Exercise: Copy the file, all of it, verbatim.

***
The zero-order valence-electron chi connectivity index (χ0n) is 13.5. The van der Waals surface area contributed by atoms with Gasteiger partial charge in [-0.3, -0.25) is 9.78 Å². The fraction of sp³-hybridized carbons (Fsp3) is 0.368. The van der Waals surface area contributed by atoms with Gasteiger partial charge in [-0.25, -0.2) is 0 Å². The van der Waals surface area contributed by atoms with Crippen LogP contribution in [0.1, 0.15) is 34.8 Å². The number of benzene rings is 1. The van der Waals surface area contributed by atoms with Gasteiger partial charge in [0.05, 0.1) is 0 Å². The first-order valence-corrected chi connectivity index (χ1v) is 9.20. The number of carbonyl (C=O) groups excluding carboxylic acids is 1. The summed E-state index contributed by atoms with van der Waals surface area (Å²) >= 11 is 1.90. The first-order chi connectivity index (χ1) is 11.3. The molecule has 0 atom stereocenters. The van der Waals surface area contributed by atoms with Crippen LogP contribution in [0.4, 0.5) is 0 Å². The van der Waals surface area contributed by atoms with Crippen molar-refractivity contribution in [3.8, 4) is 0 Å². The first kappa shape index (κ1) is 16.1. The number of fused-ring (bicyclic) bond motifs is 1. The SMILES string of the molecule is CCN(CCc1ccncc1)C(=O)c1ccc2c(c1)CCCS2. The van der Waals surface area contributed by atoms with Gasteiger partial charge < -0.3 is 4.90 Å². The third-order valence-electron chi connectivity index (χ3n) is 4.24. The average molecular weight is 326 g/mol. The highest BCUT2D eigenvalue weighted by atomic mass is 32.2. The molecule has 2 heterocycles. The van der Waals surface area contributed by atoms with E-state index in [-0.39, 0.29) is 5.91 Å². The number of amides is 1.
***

The zero-order valence-electron chi connectivity index (χ0n) is 13.5. The van der Waals surface area contributed by atoms with Gasteiger partial charge in [-0.3, -0.25) is 9.78 Å². The fraction of sp³-hybridized carbons (Fsp3) is 0.368. The van der Waals surface area contributed by atoms with Gasteiger partial charge in [-0.25, -0.2) is 0 Å². The van der Waals surface area contributed by atoms with Crippen LogP contribution in [0.1, 0.15) is 34.8 Å². The number of benzene rings is 1. The van der Waals surface area contributed by atoms with Gasteiger partial charge in [0.05, 0.1) is 0 Å². The first-order valence-corrected chi connectivity index (χ1v) is 9.20. The number of carbonyl (C=O) groups excluding carboxylic acids is 1. The summed E-state index contributed by atoms with van der Waals surface area (Å²) >= 11 is 1.90. The first-order chi connectivity index (χ1) is 11.3. The molecule has 0 atom stereocenters. The van der Waals surface area contributed by atoms with Crippen LogP contribution in [0.4, 0.5) is 0 Å². The van der Waals surface area contributed by atoms with Crippen molar-refractivity contribution in [3.8, 4) is 0 Å². The first kappa shape index (κ1) is 16.1. The number of fused-ring (bicyclic) bond motifs is 1. The SMILES string of the molecule is CCN(CCc1ccncc1)C(=O)c1ccc2c(c1)CCCS2. The van der Waals surface area contributed by atoms with Gasteiger partial charge < -0.3 is 4.90 Å². The third-order valence-electron chi connectivity index (χ3n) is 4.24. The average molecular weight is 326 g/mol. The highest BCUT2D eigenvalue weighted by atomic mass is 32.2. The molecule has 2 heterocycles. The van der Waals surface area contributed by atoms with E-state index in [-0.39, 0.29) is 5.91 Å². The number of amides is 1.